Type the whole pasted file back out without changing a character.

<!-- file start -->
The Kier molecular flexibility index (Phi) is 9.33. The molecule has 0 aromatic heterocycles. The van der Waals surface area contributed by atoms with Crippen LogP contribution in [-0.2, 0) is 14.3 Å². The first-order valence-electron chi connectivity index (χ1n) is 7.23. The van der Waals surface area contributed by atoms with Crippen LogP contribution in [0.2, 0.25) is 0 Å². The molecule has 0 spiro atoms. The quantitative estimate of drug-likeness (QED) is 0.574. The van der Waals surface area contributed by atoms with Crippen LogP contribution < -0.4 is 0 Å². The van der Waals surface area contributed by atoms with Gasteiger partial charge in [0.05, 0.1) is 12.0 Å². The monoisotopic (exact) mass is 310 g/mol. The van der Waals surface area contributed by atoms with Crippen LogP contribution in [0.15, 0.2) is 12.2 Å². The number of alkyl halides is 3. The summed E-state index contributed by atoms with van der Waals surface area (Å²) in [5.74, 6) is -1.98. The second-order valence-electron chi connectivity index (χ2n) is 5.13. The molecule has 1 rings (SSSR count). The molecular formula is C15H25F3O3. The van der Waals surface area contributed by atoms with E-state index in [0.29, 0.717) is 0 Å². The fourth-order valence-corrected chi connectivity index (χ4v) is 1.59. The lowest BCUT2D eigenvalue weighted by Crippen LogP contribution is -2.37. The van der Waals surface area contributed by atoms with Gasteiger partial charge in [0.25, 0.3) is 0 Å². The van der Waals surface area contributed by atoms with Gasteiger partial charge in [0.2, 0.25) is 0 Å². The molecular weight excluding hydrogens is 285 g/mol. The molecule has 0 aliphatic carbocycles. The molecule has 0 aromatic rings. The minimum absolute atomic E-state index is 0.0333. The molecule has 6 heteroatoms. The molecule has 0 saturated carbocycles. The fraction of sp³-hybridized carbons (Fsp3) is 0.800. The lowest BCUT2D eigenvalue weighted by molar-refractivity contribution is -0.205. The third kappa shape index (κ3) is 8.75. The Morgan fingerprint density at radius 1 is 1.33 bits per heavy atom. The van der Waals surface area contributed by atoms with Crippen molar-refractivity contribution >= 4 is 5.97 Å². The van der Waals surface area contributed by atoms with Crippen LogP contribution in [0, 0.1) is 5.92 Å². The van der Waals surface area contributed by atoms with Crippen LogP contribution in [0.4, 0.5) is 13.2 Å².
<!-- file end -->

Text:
The Kier molecular flexibility index (Phi) is 9.33. The molecule has 0 aromatic heterocycles. The van der Waals surface area contributed by atoms with Crippen LogP contribution in [-0.2, 0) is 14.3 Å². The first-order valence-electron chi connectivity index (χ1n) is 7.23. The van der Waals surface area contributed by atoms with Crippen LogP contribution in [0.2, 0.25) is 0 Å². The molecule has 0 spiro atoms. The quantitative estimate of drug-likeness (QED) is 0.574. The van der Waals surface area contributed by atoms with Crippen LogP contribution < -0.4 is 0 Å². The van der Waals surface area contributed by atoms with Gasteiger partial charge in [0.05, 0.1) is 12.0 Å². The monoisotopic (exact) mass is 310 g/mol. The van der Waals surface area contributed by atoms with Crippen LogP contribution in [0.15, 0.2) is 12.2 Å². The number of alkyl halides is 3. The summed E-state index contributed by atoms with van der Waals surface area (Å²) in [5.74, 6) is -1.98. The second-order valence-electron chi connectivity index (χ2n) is 5.13. The molecule has 1 rings (SSSR count). The molecular formula is C15H25F3O3. The van der Waals surface area contributed by atoms with E-state index in [0.29, 0.717) is 0 Å². The fourth-order valence-corrected chi connectivity index (χ4v) is 1.59. The lowest BCUT2D eigenvalue weighted by Crippen LogP contribution is -2.37. The van der Waals surface area contributed by atoms with Gasteiger partial charge in [0.25, 0.3) is 0 Å². The van der Waals surface area contributed by atoms with Gasteiger partial charge in [0.2, 0.25) is 0 Å². The molecular weight excluding hydrogens is 285 g/mol. The molecule has 0 aliphatic carbocycles. The molecule has 0 aromatic rings. The minimum absolute atomic E-state index is 0.0333. The molecule has 6 heteroatoms. The molecule has 0 saturated carbocycles. The fraction of sp³-hybridized carbons (Fsp3) is 0.800. The lowest BCUT2D eigenvalue weighted by molar-refractivity contribution is -0.205. The third kappa shape index (κ3) is 8.75. The Morgan fingerprint density at radius 1 is 1.33 bits per heavy atom. The van der Waals surface area contributed by atoms with Crippen molar-refractivity contribution >= 4 is 5.97 Å². The van der Waals surface area contributed by atoms with Crippen LogP contribution in [0, 0.1) is 5.92 Å². The van der Waals surface area contributed by atoms with Crippen LogP contribution in [0.4, 0.5) is 13.2 Å².